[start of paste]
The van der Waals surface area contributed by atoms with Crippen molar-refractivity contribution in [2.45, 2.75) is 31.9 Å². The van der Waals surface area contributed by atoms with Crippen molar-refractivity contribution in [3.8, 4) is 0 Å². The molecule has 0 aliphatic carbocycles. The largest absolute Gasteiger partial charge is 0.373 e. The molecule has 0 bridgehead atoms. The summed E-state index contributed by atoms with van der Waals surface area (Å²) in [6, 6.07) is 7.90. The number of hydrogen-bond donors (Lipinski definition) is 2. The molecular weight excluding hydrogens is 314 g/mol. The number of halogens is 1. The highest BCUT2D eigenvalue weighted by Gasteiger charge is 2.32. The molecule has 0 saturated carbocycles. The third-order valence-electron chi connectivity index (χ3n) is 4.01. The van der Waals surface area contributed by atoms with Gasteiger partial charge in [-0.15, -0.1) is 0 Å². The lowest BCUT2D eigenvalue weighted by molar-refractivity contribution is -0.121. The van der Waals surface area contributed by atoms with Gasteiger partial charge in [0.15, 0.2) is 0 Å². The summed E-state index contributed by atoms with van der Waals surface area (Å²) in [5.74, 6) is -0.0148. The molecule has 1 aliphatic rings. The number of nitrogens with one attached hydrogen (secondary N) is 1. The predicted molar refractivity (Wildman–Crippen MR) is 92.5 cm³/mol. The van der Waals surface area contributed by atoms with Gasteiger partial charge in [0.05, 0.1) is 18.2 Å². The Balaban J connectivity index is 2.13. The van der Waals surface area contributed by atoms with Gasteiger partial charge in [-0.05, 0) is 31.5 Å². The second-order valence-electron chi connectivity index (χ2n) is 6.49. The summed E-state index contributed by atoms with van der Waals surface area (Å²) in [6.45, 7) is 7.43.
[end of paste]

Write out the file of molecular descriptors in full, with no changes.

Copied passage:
The van der Waals surface area contributed by atoms with Crippen molar-refractivity contribution in [2.45, 2.75) is 31.9 Å². The van der Waals surface area contributed by atoms with Crippen molar-refractivity contribution in [3.8, 4) is 0 Å². The molecule has 0 aliphatic carbocycles. The largest absolute Gasteiger partial charge is 0.373 e. The molecule has 0 bridgehead atoms. The summed E-state index contributed by atoms with van der Waals surface area (Å²) in [6, 6.07) is 7.90. The number of hydrogen-bond donors (Lipinski definition) is 2. The molecular weight excluding hydrogens is 314 g/mol. The number of halogens is 1. The highest BCUT2D eigenvalue weighted by Gasteiger charge is 2.32. The molecule has 0 saturated carbocycles. The third-order valence-electron chi connectivity index (χ3n) is 4.01. The van der Waals surface area contributed by atoms with Gasteiger partial charge in [-0.15, -0.1) is 0 Å². The lowest BCUT2D eigenvalue weighted by molar-refractivity contribution is -0.121. The van der Waals surface area contributed by atoms with Gasteiger partial charge in [0.15, 0.2) is 0 Å². The summed E-state index contributed by atoms with van der Waals surface area (Å²) in [5.74, 6) is -0.0148. The molecule has 1 aliphatic rings. The number of nitrogens with one attached hydrogen (secondary N) is 1. The predicted molar refractivity (Wildman–Crippen MR) is 92.5 cm³/mol. The van der Waals surface area contributed by atoms with Gasteiger partial charge in [0.05, 0.1) is 18.2 Å². The Balaban J connectivity index is 2.13. The van der Waals surface area contributed by atoms with Gasteiger partial charge in [-0.05, 0) is 31.5 Å². The second-order valence-electron chi connectivity index (χ2n) is 6.49. The summed E-state index contributed by atoms with van der Waals surface area (Å²) in [6.45, 7) is 7.43.